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BBC revises guidelines for online article links

BBC journalists told to link to primary sources, such as specific articles in a scientific journal.

The BBC has asked its online reporters to provide links to primary sources like articles published in scientific journals, rather than links to the homepage of the journal, the Guardian reported on Friday.

The broadcaster recently revised its guidelines to reporters on writing news articles for its website.

The corporation's guidelines emphasised the need to have the relevant links as they "are essential to online journalism".

Under the new guidelines, reporters can use inline linking -- the use of a linked object from one site to a web page belonging to a second site -- when it is to a primary source. Inline linking was previous banned in the articles.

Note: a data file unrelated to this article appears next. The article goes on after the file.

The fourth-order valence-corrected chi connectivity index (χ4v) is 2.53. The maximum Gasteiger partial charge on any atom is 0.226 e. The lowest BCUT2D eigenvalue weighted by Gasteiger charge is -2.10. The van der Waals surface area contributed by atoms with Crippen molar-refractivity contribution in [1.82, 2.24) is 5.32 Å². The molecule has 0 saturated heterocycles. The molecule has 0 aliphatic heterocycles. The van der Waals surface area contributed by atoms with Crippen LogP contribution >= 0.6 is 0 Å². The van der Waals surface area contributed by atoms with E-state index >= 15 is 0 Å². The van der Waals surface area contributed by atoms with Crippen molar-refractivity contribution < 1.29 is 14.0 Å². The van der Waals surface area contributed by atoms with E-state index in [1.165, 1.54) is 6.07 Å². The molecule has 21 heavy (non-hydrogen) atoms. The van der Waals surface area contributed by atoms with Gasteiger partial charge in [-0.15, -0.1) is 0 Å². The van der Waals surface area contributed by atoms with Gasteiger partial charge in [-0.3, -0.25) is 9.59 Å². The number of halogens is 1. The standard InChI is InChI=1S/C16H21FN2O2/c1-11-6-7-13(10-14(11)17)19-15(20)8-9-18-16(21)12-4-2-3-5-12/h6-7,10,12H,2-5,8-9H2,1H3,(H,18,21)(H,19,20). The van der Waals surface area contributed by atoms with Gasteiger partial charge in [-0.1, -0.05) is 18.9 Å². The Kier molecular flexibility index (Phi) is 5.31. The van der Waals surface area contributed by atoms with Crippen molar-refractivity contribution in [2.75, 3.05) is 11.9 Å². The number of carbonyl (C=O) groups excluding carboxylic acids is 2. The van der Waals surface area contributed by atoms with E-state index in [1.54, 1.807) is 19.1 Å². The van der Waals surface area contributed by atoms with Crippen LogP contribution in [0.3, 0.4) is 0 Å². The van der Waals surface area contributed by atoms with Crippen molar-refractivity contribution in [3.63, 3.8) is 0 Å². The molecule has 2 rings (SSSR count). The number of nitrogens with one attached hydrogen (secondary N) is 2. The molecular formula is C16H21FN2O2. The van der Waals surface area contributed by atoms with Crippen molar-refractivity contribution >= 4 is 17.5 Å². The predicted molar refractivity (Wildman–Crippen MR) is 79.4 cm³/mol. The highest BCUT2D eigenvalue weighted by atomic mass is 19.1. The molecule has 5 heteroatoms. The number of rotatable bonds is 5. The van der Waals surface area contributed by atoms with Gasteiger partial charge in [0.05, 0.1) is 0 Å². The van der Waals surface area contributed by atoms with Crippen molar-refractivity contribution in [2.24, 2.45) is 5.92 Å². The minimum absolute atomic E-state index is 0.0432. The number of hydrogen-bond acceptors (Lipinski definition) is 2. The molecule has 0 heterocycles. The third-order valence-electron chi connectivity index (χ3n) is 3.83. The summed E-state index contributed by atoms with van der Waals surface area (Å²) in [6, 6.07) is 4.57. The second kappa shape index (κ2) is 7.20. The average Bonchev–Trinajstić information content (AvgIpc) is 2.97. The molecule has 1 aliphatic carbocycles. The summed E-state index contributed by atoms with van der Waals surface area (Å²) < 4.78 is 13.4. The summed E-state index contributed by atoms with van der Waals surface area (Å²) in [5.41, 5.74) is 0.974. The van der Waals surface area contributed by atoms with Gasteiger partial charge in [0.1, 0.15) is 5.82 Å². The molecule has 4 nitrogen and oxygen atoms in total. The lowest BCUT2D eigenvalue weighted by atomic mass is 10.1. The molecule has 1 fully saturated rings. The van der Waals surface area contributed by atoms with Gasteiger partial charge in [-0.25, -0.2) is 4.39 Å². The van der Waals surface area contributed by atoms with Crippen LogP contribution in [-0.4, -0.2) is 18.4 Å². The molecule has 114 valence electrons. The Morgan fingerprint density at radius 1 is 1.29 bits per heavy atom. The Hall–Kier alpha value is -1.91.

The links to primary resources, however, are restricted to two per story.

The guidelines were reportedly to address the concerns of the BBC editorial staff who were not sure of how and where to link to external websites.

Ben Goldacre, a British psychiatrist and author of the Guardian's Saturday column Bad Science, has been instrumental in getting the BBC to link directly to science journal articles, the Guardian added.